Late last winter, when people repeatedly began to ask her what would become of the bell that used to hang in the belfry at the former Sag Harbor Methodist Church on Madison Street, April Gornik heard a message loud and clear.
The bell needed to ring from the tower once again.
Ms. Gornik, an artist who now owns the property along with Eric Fischl, her husband and a fellow artist, hadn’t yet made a decision on what to do with the bell, which was sitting under a tarp at the time. But they eventually directed the construction crew to return the bell to the belfry as part of the restoration and renovation project that will see the former house of worship become The Church, a nonprofit arts incubator. Last Saturday, using a large crane — and making two separate attempts — the crew accomplished that task.
Mr. Fischl rang the bell that day without Ms. Gornik there to hear its first toll. Then, she said, she rushed over and rang it herself.
“It just filled me with joy,” she said this week. “It was a synchronous moment of happiness. It was the feeling you get when you know a milestone has been reached. It was a mini-milestone, but a milestone nonetheless.”
Jean Held, a Sag Harbor Historical Society trustee who has delved into a variety of local history projects, was the first to inquire about the bell with Ms. Gornik.
“I had heard the last toll when they were striking it. For some reason, I knew it was the last,” Ms. Held said of the former Methodist Church, which the original congregation sold in 2008. “It was beautiful. I love the sound of bells.”
According to the book “Sag Harbor: The Story of an American Beauty,” by Dorothy Zaykowski, the Methodist Church was completed on High Street in 1836 and was moved to Madison Street in in 1863. In 1864, an addition was completed and dedicated. A bell hung in the clock tower at the High Street church — a tower that, according to Ms. Zaykowski, “didn’t quite meet with the approval of some of the church members” with what villagers said at the time were “squatty proportions and dry-good-box shape.”
The bell, which weighed over a ton, broke in 1843, Ms. Zaykowski wrote. A new one was reportedly cast out of the broken pieces. However, a history compiled in 1910 by the Methodist Church on the occasion of its 100th anniversary indicates that “a great fire in 1845” that destroyed much of “lower Main Street” also “consumed” all of the church’s records. “We are deprived of many invaluable facts necessary for a correct and comprehensive history,” the church history says.
Ms. Held and Michael Heller, the staff photographer for The Sag Harbor Expresswho frequently photographs the progress of The Church for Ms. Gornik and Mr. Fischl, have been doggedly researching the bell’s history. They identified it as a Veazey and White bell from East Hampton, Connecticut, though Ms. Held had initially hoped it to be a Meneely bell from one of the Hudson Valley foundries. Meneely manufactured the bell that sits in front of the historical society’s Annie Cooper Boyd House on Main Street.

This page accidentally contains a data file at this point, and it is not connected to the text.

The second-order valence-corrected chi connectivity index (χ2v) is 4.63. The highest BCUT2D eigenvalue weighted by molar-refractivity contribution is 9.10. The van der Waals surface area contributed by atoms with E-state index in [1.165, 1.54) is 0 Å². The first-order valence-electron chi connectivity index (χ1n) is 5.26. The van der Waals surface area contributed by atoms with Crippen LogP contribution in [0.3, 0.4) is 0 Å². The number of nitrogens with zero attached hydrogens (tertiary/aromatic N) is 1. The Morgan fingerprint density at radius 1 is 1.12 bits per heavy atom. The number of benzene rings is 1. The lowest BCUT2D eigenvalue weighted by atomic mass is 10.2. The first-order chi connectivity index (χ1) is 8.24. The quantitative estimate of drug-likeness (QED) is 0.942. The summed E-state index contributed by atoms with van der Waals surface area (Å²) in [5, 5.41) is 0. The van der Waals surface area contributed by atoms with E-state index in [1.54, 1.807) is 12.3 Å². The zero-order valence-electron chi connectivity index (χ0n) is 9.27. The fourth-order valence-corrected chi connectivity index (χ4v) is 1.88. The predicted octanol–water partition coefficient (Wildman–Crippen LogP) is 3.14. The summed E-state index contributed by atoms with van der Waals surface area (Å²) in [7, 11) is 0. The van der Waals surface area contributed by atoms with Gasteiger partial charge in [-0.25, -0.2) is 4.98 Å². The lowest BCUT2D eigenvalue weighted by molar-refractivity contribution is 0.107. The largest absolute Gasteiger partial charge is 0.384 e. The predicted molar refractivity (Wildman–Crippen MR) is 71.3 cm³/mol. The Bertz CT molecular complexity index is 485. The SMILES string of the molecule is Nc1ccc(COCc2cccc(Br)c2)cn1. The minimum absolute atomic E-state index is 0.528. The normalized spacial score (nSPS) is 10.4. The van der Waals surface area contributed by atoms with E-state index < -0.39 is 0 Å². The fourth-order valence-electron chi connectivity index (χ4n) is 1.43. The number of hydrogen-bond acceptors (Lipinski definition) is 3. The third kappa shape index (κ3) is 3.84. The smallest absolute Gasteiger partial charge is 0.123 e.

Mr. Heller said it’s likely the broken bell pieces were melted down and recast into a new bell. “It doesn’t look like there are any seams,” Mr. Heller said. “It’s all one piece. I don’t see anywhere where it looks like the pieces were welded together.”
Ms. Gornik had to do some research, too, before the bell was hoisted up by crane last week. It was missing its clapper, so she had to figure out exactly what kind of clapper and how long it had to be in order to have a new one fabricated. She explained the clapper has to be a particular length to strike the bell “toward the bottom, where it’s fat. There’s a certain place where you want it to be struck for the best sound and for its longevity.”
It’s hidden behind louvered panels — a nod to the past — rather than the windows Ms. Gornik and Mr. Fischl initially pitched to Sag Harbor’s Board of Historic Preservation and Architectural Review. Simply put, the review board did not like the window proposal.
“We’d hoped to have some sort of viewing platform, but got so much pushback,” Ms. Gornik said, adding that the review board “has been wonderful. When they were very insistent, we were happy to comply with their historical preference.”
She rang the bell on Tuesday for a visitor. It was at once a nostalgic sound and a hopeful sound — a sign of the past and of things to come.
“I think maybe when something very happy or maybe very sad occurs, it would be nice to ring it,” Ms. Gornik said. “I could imagine working it into some kind of piece of art, or ringing it for someone who misses its sound and wants to hear it ring, like Jean.”
Ms. Held said hearing the bell at The Church will be like hearing a sound directly from a different era.
“It brings back history to ring these old bells, doesn’t it?” she said. “It makes you feel like there is something that speaks to us from the past.”